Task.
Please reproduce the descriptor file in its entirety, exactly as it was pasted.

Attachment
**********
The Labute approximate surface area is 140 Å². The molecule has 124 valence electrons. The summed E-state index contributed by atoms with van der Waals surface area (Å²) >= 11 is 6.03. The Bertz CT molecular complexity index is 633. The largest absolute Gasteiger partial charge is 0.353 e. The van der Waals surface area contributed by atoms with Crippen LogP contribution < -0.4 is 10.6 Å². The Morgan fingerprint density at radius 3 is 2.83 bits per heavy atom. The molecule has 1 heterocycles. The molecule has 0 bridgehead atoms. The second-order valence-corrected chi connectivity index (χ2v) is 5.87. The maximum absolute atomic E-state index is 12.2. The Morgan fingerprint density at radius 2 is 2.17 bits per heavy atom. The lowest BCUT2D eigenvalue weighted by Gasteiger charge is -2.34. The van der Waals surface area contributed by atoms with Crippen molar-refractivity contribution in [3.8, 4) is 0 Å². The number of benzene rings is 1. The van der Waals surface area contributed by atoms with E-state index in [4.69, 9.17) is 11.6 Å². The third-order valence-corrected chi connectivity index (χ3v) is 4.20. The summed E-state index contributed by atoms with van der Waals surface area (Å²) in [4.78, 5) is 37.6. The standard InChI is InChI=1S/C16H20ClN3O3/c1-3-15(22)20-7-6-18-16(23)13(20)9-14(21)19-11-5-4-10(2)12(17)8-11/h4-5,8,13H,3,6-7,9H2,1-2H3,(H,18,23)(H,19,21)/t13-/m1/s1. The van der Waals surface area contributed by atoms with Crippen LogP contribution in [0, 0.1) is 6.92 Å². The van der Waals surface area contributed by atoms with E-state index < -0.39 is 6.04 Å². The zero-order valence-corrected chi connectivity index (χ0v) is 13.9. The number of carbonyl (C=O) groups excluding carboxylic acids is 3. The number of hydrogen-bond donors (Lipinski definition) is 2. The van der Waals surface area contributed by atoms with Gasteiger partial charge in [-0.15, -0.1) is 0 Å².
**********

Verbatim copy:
The Labute approximate surface area is 140 Å². The molecule has 124 valence electrons. The summed E-state index contributed by atoms with van der Waals surface area (Å²) >= 11 is 6.03. The Bertz CT molecular complexity index is 633. The largest absolute Gasteiger partial charge is 0.353 e. The van der Waals surface area contributed by atoms with Crippen LogP contribution < -0.4 is 10.6 Å². The Morgan fingerprint density at radius 3 is 2.83 bits per heavy atom. The molecule has 1 heterocycles. The molecule has 0 bridgehead atoms. The second-order valence-corrected chi connectivity index (χ2v) is 5.87. The maximum absolute atomic E-state index is 12.2. The Morgan fingerprint density at radius 2 is 2.17 bits per heavy atom. The lowest BCUT2D eigenvalue weighted by Gasteiger charge is -2.34. The van der Waals surface area contributed by atoms with Crippen molar-refractivity contribution in [3.8, 4) is 0 Å². The number of benzene rings is 1. The van der Waals surface area contributed by atoms with E-state index in [4.69, 9.17) is 11.6 Å². The third-order valence-corrected chi connectivity index (χ3v) is 4.20. The summed E-state index contributed by atoms with van der Waals surface area (Å²) in [4.78, 5) is 37.6. The standard InChI is InChI=1S/C16H20ClN3O3/c1-3-15(22)20-7-6-18-16(23)13(20)9-14(21)19-11-5-4-10(2)12(17)8-11/h4-5,8,13H,3,6-7,9H2,1-2H3,(H,18,23)(H,19,21)/t13-/m1/s1. The van der Waals surface area contributed by atoms with Crippen LogP contribution in [0, 0.1) is 6.92 Å². The van der Waals surface area contributed by atoms with E-state index < -0.39 is 6.04 Å². The zero-order valence-corrected chi connectivity index (χ0v) is 13.9. The number of carbonyl (C=O) groups excluding carboxylic acids is 3. The number of hydrogen-bond donors (Lipinski definition) is 2. The van der Waals surface area contributed by atoms with Gasteiger partial charge in [-0.15, -0.1) is 0 Å².